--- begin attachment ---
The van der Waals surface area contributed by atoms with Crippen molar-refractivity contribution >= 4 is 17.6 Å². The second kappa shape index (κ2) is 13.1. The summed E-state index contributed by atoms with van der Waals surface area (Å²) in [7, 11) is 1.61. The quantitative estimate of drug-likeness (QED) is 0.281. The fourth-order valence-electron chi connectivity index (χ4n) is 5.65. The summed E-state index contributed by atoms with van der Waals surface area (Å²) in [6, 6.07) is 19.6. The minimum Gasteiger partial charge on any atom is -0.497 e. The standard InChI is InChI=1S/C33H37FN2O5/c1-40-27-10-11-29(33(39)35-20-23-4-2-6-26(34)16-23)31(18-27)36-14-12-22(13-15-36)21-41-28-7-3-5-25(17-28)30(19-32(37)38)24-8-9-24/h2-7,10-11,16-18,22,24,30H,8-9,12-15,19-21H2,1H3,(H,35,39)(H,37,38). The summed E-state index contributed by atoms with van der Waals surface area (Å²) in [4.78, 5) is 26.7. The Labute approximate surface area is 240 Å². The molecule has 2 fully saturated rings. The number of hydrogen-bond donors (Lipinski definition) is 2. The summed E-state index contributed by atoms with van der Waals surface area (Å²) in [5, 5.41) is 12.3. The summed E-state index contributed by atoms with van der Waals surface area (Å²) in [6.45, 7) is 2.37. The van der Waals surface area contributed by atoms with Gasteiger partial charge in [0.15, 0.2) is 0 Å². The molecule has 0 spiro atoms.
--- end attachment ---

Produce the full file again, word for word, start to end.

The van der Waals surface area contributed by atoms with Crippen molar-refractivity contribution >= 4 is 17.6 Å². The second kappa shape index (κ2) is 13.1. The summed E-state index contributed by atoms with van der Waals surface area (Å²) in [7, 11) is 1.61. The quantitative estimate of drug-likeness (QED) is 0.281. The fourth-order valence-electron chi connectivity index (χ4n) is 5.65. The summed E-state index contributed by atoms with van der Waals surface area (Å²) in [6, 6.07) is 19.6. The minimum Gasteiger partial charge on any atom is -0.497 e. The standard InChI is InChI=1S/C33H37FN2O5/c1-40-27-10-11-29(33(39)35-20-23-4-2-6-26(34)16-23)31(18-27)36-14-12-22(13-15-36)21-41-28-7-3-5-25(17-28)30(19-32(37)38)24-8-9-24/h2-7,10-11,16-18,22,24,30H,8-9,12-15,19-21H2,1H3,(H,35,39)(H,37,38). The summed E-state index contributed by atoms with van der Waals surface area (Å²) in [4.78, 5) is 26.7. The Labute approximate surface area is 240 Å². The molecule has 2 fully saturated rings. The number of hydrogen-bond donors (Lipinski definition) is 2. The summed E-state index contributed by atoms with van der Waals surface area (Å²) in [5, 5.41) is 12.3. The summed E-state index contributed by atoms with van der Waals surface area (Å²) in [6.45, 7) is 2.37. The van der Waals surface area contributed by atoms with Gasteiger partial charge in [0.15, 0.2) is 0 Å². The molecule has 0 spiro atoms.